The History Of How Los Angeles Became A City Of Palm Trees
"Los Angeles is not what you see in the movies. It's like Detroit with palm trees." — Don Draper
Look at some old photos of the Los Angeles landscape and you may notice something is missing. Here's one from 1908:
That iconic symbol of L.A., that towering beacon of the American West, that emblem of paradise—the palm tree is missing. Imagine the sprawl without them now and you may question the city's identity, but they weren't always a part of the landscape. In fact, this used to be a city of shady pepper trees.
A couple of years back, environmental historian Jared Farmer told KCET: "A century ago, the iconic street tree of Los Angeles was not any kind of palm, but the pepper tree (Schinus molle)... This tree served as Southern California's answer to the weeping willow. Today, I bet most Angelenos wouldn't be able to pick one out from a line-up of trees."
So how did they get here? Palm trees were exotic, a symbol of far away lands—they were even added in to images of New York City and painted on to movie backdrops—and as the fantasy land of Hollywood grew, so did their presence. While their numbers were nowhere near what they are today, some were being planted in the late 1800s, but they were still a much more unique sight around the turn of the 20th century.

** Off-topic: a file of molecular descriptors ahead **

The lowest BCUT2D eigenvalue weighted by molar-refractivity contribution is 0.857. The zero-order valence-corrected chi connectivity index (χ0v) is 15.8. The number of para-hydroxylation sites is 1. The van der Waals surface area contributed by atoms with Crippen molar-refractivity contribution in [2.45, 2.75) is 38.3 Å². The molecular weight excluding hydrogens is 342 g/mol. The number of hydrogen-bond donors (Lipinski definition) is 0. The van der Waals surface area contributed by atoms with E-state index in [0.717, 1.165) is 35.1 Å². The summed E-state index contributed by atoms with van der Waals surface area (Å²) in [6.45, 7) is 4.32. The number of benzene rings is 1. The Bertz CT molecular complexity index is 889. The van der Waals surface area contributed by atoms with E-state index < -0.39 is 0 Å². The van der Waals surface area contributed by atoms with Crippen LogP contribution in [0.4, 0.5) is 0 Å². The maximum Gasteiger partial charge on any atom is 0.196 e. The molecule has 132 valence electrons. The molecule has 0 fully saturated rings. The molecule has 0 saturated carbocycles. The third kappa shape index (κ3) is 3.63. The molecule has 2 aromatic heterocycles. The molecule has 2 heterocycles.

But like some sort of arboreal version of "fake it til you make it," they were turning up on promotional material around then, their presence greatly exaggerated. Novelist Edward Wall wrote this in the Overland Monthly in 1904:
It is probable that nothing in Southern California attracts the attention of the tourist and sightseer more, or appeals more to his sense of the beautiful, than do the hundreds of fan-palm trees that are to be seen growing along almost every walk and drive and in nearly every garden, for nothing savors more of the tropical Orient than do these ever-green, thorn-ribbed trees whose hemp-fringed leaves shiver and quake at the least suggestion of a breeze, as though living in constant fear of Jack Frost, even here in California where cold has no place.
In truth, most photographs from that time were of Palm Drive (you can still see them now next to what is the Orthopaedic Hospital on W Adams Boulevard). But it was undeniable that a palm tree seed had been planted in the minds of Los Angeles's canvas painters, and it grew to become a very real symbol of SoCal's cultural iconography.
As noted by Nora Mueller, "the rise of Hollywood ushered in the city's aura of glamour and luxury. Many Hollywood films featured Middle Eastern locales, further imbuing Los Angeles with an exotic, 'dangerous' appeal. Just as the Victorians had allowed themselves to be seduced by their own constructions of Orientalism, so too did more modern Los Angeles residents fall under the embellished foreign allure of the palm tree."
In Farmer's book, Trees in Paradise: A California History, he notes that the Victorians loved their palm trees and all they stood for: